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Bentley Continental GT geared toward wide-open spaces, including parking spots

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Saying it became a chore to drive a particular car probably wouldn't catch your attention. Telling you that car was the 2011 Bentley Continental GT with a $215,675 price tag might.

For four days and just over 200 miles, I was witness to a car with face-stretching acceleration, the road presence of a gilded tank and the social panache of a silver screen starlet. And I found nearly the whole experience tedious.

Yes, you're reading this right. It's possible to get tired of driving a 12-cylinder leviathan that has enough power to send the space shuttle Endeavor into orbit.

And one with esteemed provenance, no less. Owned for decades by Rolls Royce and bought by Volkswagen in 1998, Bentley has been building heavy, fast cars since before the Depression.

The Continental GT has been the company's bestselling model since it introduced the two-door, four-seat coupe in 2003. This 2011 version isn't actually all-new; the powertrain, suspension and body are just thoroughly updated for the first time since Bentley started making the car.

To be clear, I was not driving it from the casinos of Monaco to the shores of Switzerland's Lac Leman. I was not using its all-wheel-drive system on the mountain passes that are chiseled out of the Pyrenees or opening up the Bentley's 567 horsepower and 516 pound-feet of torque on the straights of Britain's A70 highway.

You see, the "GT" on this Bentley's birth certificate stands for Grand Tourer. Its modus operandi is long trips on undulating, open roads at eye-watering speed with all the comfort and serenity of a cigar bar. Deviation from this directed use results in unpleasant side effects like any other prescription.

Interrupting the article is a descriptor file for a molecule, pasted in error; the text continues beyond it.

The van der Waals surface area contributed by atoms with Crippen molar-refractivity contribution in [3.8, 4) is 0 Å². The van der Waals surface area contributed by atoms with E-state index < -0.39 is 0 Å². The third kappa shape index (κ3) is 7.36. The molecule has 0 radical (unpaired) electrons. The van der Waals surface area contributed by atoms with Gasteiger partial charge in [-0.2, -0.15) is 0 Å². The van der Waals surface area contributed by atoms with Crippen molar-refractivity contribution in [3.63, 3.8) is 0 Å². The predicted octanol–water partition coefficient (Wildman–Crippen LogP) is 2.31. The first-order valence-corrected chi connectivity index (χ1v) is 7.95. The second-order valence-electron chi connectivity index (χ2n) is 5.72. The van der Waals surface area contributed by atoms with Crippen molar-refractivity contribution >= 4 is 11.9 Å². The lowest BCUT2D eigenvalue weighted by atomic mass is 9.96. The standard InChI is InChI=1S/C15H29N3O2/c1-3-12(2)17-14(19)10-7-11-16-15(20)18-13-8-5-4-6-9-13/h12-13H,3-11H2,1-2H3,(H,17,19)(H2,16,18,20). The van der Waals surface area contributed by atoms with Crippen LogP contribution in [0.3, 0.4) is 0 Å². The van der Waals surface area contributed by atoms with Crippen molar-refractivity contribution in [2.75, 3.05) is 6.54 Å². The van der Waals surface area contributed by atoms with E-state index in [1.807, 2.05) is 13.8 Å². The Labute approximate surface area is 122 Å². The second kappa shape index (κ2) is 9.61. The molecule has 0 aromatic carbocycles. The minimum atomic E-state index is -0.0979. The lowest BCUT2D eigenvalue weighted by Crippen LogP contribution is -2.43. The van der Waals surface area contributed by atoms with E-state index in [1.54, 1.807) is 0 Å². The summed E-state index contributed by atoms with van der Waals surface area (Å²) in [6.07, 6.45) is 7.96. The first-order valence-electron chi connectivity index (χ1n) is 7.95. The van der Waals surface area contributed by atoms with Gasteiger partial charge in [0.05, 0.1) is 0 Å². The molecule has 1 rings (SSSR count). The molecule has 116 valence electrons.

The best performance-oriented driving I could do was through the hills and canyons of Malibu. Hustling the Continental GT though the blind, hairpin turns and around precipitous cliffs does not make this car comfortable, though it allows one to explore the limitations of the 5,100-pound coupe.

Some large cars, namely the Porsche Panamera and Aston Martin Rapide, seem to shrink around you and belie their mass when pushing through tight turns. Not this Bentley. With a nose-heavy setup and 21/2 tons of curb weight, it never feels smaller than it is.

But it eats up corners with heaps of traction, aided by the all-wheel-drive system that sends 40% of the torque to the front wheels and 60% to the rear.

I was blessed with some pity from the transportation gods and had several long moments on the freeway so that I could stretch out the Continental GT's legs. And how. This car is like Julie Newmar; it has legs for days. At high speed, the cabin is library-quiet, despite the air rushing around the car and the twin-turbocharged W-12 engine (that's two V-6's paired together) humming along directly in front of you.

In fact, the engine is so quiet that if you didn't know better, you would think there's a demure V-8 under the hood. You would think.